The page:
How to Go Truffle Hunting, Italian-Style

Il Borro, a rustic medieval village and estate, has been transformed into a 58-suite estate part of Relais & Chateaux.

Il Borro

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About an hour south of Florence lies the bucolic hills of Tuscany, synonymous with delectable food, world-class wine, and beautiful landscapes. Endless vineyards producing the world’s best Chianti and Sangiovese and well-manicured rows of cypress trees attract travelers from nearby cities like Rome and Florence and farther afield. Here, visitors get a taste of quintessential Italy—la dolce vita—the sweet life. 

But Tuscany is no longer a destination just for oenophiles. Pre-pandemic, truffle tourism raked in nearly €63 million (US$68.4 million) per year. Hotels and tour operators in the region offer truffle hunting experiences led by a tartufaio or truffle hunter. Specially trained dogs, mostly from the curly haired Lagotto Romagnolo breed, lead guests into the woods where they sniff out the elusive and fragrant fungi that end up as speckled flakes on a pricey tagliatelle dish.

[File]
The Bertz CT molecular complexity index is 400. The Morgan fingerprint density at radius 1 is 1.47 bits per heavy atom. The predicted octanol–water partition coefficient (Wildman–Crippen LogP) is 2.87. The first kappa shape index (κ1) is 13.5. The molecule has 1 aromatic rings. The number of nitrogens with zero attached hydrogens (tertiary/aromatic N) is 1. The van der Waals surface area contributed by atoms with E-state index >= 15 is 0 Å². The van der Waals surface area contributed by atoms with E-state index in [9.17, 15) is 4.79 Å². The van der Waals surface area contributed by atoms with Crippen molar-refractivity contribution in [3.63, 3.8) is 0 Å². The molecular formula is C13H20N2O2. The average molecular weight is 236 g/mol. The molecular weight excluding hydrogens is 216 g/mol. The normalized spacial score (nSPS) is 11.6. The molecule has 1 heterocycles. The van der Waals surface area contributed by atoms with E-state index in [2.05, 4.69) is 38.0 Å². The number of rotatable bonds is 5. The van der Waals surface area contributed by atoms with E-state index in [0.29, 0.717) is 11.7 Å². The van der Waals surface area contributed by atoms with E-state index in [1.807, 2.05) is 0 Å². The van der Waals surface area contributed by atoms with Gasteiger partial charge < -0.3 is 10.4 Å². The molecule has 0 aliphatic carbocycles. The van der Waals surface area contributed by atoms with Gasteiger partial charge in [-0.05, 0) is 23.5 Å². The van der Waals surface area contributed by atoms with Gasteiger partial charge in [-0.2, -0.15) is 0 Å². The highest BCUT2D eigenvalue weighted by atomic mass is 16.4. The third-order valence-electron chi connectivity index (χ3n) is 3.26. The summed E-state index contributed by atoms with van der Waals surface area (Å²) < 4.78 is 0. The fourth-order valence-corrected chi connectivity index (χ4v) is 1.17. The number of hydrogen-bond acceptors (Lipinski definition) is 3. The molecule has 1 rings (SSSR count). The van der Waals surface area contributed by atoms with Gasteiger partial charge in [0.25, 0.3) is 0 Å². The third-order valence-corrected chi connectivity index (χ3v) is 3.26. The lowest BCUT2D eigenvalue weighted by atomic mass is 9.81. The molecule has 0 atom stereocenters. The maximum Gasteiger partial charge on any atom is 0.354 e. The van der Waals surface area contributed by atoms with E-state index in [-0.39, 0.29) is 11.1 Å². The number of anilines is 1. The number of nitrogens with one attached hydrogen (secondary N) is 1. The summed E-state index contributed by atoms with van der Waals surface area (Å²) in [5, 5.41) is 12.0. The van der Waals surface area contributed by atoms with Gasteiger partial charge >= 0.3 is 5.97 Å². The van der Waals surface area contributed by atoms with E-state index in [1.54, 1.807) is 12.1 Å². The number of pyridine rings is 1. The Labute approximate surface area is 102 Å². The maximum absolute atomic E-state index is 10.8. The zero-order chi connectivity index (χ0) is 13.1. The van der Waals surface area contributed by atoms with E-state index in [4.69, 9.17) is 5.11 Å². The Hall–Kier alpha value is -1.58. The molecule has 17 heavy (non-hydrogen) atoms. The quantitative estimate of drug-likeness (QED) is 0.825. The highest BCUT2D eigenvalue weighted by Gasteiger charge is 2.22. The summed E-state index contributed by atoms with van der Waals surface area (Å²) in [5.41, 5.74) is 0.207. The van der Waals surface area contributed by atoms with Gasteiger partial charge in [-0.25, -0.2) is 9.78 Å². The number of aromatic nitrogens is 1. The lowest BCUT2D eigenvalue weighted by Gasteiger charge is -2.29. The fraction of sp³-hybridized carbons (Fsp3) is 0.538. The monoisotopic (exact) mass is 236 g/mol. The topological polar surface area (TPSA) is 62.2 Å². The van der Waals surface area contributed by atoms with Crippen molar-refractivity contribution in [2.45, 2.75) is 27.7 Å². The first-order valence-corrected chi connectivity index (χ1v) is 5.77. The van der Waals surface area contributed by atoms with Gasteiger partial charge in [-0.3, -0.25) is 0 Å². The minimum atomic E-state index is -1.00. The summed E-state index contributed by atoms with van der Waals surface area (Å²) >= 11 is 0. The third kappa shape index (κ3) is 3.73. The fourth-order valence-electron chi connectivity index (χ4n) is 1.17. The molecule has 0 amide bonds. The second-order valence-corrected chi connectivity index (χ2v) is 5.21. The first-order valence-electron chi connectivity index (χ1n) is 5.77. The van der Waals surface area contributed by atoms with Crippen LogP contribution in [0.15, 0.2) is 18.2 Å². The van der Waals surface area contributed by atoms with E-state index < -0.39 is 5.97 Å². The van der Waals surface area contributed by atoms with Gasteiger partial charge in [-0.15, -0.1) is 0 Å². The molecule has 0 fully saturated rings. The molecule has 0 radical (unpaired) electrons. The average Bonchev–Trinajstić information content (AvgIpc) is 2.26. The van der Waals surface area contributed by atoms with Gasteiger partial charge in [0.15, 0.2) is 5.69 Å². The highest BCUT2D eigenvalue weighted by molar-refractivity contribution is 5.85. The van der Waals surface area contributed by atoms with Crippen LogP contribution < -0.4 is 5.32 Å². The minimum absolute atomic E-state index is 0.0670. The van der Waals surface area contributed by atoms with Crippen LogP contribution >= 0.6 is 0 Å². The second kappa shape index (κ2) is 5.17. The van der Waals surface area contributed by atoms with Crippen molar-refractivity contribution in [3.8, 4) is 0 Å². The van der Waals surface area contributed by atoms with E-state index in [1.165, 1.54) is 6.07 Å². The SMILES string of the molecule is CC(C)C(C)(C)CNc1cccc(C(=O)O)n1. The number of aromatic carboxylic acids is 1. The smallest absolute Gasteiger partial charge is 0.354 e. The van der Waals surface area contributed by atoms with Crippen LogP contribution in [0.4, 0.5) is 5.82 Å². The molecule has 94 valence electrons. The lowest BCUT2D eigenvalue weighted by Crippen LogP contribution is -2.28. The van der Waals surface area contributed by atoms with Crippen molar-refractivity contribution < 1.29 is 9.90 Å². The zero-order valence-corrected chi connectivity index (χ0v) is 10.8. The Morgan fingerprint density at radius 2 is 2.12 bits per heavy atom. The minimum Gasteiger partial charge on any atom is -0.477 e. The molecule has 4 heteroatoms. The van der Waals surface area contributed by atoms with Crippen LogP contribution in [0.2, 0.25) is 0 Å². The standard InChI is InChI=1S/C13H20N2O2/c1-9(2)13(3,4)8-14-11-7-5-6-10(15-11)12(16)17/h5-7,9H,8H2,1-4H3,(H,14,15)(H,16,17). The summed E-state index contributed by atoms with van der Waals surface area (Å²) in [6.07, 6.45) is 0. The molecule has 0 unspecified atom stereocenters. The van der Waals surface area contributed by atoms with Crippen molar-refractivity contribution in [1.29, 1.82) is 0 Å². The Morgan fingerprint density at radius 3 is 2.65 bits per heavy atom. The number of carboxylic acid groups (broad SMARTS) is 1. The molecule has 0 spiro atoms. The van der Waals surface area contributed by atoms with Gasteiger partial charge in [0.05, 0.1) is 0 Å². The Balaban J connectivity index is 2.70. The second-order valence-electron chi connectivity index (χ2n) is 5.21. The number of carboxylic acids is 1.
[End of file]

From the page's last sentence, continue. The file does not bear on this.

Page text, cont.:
There are dozens of truffle varieties but some are only available during certain seasons, such as the winter white truffles or the summer black truffles. Fall is a particularly pleasant time to visit Tuscany when the countryside comes alive during harvest season, brimming with festivities. 

“This is a fantastic time of year,” says Salvatore Ferragamo, son of the famed fashion designer and CEO of Il Borro, a 1,100 hectare estate in the heart of Tuscany. “You have the truffles, the porcini, and the extra virgin olive oil.” 

Tasting one of these freshly plucked Italian treasures from the ground is a unique experience that continues to lure foodies to the region. Here are three luxury resorts in Italy that offer truffle hunting experiences.

There are dozens of truffle varieties but some are only available during certain seasons.

Chuttersnap, Unsplash

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